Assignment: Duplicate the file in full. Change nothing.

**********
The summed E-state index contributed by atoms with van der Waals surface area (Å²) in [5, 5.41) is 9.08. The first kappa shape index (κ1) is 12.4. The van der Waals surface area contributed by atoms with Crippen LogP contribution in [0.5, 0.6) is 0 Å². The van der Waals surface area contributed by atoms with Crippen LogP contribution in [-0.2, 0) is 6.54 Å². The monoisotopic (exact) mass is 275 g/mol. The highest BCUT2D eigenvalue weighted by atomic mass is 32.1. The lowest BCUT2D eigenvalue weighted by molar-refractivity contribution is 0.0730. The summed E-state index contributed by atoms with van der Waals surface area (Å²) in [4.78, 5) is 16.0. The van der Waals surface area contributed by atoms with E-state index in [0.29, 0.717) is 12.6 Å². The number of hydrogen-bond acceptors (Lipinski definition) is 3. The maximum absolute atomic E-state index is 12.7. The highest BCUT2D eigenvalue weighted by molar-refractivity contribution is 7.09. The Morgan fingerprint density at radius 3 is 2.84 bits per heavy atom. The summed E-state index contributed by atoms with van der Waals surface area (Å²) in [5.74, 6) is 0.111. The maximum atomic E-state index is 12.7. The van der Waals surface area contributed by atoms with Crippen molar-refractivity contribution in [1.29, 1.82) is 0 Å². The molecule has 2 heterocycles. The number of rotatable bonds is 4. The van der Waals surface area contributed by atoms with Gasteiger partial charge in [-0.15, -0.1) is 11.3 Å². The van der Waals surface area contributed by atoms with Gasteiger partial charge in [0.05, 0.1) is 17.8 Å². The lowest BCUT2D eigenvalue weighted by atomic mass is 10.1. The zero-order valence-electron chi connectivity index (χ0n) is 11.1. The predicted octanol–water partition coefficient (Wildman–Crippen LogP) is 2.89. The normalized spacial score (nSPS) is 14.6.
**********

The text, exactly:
The summed E-state index contributed by atoms with van der Waals surface area (Å²) in [5, 5.41) is 9.08. The first kappa shape index (κ1) is 12.4. The van der Waals surface area contributed by atoms with Crippen LogP contribution in [0.5, 0.6) is 0 Å². The van der Waals surface area contributed by atoms with Crippen LogP contribution in [-0.2, 0) is 6.54 Å². The monoisotopic (exact) mass is 275 g/mol. The highest BCUT2D eigenvalue weighted by atomic mass is 32.1. The lowest BCUT2D eigenvalue weighted by molar-refractivity contribution is 0.0730. The summed E-state index contributed by atoms with van der Waals surface area (Å²) in [4.78, 5) is 16.0. The van der Waals surface area contributed by atoms with E-state index in [0.29, 0.717) is 12.6 Å². The number of hydrogen-bond acceptors (Lipinski definition) is 3. The maximum absolute atomic E-state index is 12.7. The highest BCUT2D eigenvalue weighted by molar-refractivity contribution is 7.09. The Morgan fingerprint density at radius 3 is 2.84 bits per heavy atom. The summed E-state index contributed by atoms with van der Waals surface area (Å²) in [5.74, 6) is 0.111. The maximum atomic E-state index is 12.7. The van der Waals surface area contributed by atoms with Crippen molar-refractivity contribution in [1.29, 1.82) is 0 Å². The molecule has 2 heterocycles. The number of rotatable bonds is 4. The van der Waals surface area contributed by atoms with Gasteiger partial charge in [-0.15, -0.1) is 11.3 Å². The van der Waals surface area contributed by atoms with Gasteiger partial charge in [0.05, 0.1) is 17.8 Å². The lowest BCUT2D eigenvalue weighted by atomic mass is 10.1. The zero-order valence-electron chi connectivity index (χ0n) is 11.1. The predicted octanol–water partition coefficient (Wildman–Crippen LogP) is 2.89. The normalized spacial score (nSPS) is 14.6.